Ross: We, we used a condom! Rachel: I know, I know. But you know, condoms only work like 97% of the time. Ross: Wha-what? WHAT? Well they should put that on the box! Rachel: They do! Ross: No they don't! (storms off to his bedroom; pause; returns with a box of condoms in hand) WELL THEY SHOULD PUT IT IN HUGE BLOCK LETTERS!!!
A standard feature of just about any modern, socially conscious show. Sometimes used after sex as An Aesop, or to provide a pregnancy/STD scare which turns out to be nothing.
Could be considered a Broken Aesop, particularly in a country where abstinence-only education is being heavily promoted. While recent studies did show that about 10% of the condoms produced are faulty, there are elaborate techniques to discover those before they're shipped, leaving only 1 defective condom in 14,000 undiscovered. And it's worth noting that even without any protection whatsoever, even in a perfectly fertile couple at optimum fertility times, a pregnancy is still not 100% guaranteed (in fact, by narrative rules, such a couple have the worst chances of anyone).
Most plots (as in the Friends example from the quote) don't even bother to explain that most of the "3%" failure rate comes from misuse, not from production errors or fate. And that the "failure rate" quoted for contraceptives isn't the chance of failure in a single sex act, but the percentage of women who get pregnant during a year using the method. See also Law of Inverse Fertility. The number one cause of Surprise Pregnancy.
Further, there are other methods that can be used along with a condom. Contraceptive Film is supposedly good enough to use alone and is a reasonable substitute for the pill. It is inserted into the vagina near the cervix 15 minutes before sex and provides protection for three hours, and is undetectable by either party when in use. IUDs provide a very good protection from unwanted pregnancy as well, as does the symptothermal method of menstrual cycle observation.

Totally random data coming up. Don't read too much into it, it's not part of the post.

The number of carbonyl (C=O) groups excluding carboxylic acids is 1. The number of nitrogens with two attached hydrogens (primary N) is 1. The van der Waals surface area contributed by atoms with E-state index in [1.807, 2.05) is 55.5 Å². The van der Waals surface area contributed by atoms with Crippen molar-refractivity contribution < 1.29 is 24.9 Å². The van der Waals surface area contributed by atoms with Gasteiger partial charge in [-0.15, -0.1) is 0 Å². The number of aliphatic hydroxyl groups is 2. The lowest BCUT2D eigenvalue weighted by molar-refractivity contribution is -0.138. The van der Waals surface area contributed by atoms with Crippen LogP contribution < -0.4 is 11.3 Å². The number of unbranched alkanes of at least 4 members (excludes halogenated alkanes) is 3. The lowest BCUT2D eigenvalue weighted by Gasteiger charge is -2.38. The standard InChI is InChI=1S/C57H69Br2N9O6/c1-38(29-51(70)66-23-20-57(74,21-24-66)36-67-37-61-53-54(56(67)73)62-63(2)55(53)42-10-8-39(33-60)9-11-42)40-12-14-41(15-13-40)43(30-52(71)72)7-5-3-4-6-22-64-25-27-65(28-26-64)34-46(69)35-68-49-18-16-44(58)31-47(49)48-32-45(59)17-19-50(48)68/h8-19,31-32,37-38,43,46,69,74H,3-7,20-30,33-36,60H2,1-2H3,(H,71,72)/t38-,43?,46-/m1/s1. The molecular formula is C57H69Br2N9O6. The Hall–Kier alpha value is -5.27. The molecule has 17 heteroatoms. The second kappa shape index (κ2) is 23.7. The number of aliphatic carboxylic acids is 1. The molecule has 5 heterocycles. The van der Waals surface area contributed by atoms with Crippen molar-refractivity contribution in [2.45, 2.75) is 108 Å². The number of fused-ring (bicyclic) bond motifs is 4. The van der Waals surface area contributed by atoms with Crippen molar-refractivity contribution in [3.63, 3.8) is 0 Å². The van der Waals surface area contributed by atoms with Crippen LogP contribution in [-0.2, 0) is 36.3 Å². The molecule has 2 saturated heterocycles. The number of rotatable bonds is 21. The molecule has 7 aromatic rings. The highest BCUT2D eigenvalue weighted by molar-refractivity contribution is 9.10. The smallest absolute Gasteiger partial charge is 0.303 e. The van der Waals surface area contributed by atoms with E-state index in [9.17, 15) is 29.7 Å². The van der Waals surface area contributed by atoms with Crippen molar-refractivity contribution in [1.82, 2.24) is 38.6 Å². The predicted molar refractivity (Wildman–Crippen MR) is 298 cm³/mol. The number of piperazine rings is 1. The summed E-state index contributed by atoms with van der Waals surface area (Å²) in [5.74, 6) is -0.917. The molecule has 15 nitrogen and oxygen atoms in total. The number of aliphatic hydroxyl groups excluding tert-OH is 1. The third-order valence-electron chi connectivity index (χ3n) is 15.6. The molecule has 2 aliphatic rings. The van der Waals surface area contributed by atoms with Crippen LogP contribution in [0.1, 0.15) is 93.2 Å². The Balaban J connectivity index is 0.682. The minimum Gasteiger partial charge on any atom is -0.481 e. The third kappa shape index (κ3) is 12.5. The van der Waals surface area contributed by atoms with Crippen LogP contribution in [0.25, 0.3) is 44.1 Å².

If either of those methods are used in addition to a condom, the possibility of failure drops even closer to zero.
In a great deal of media, the "But We Used A Condom" line is used to promote abstinence by insisting that condoms don't work, so you're better off not engaging in any sexual activities at all, which admittedly IS the only 100% successful method of birth control. Not surprisingly, it seems to be having the adverse affect of making the viewers believe there's no point in using any protection at all.
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Nana: Hachi and her boyfriend used a condom. Hachi's other boyfriend didn't....
In Midnight Secretary, both Kyouhei and Kaya are very careful on not getting Kaya pregnant. When Kaya thinks she is pregnant because she was missing her periods, she thinks this. First time, she isn't. Second time, however, they forgot the condom.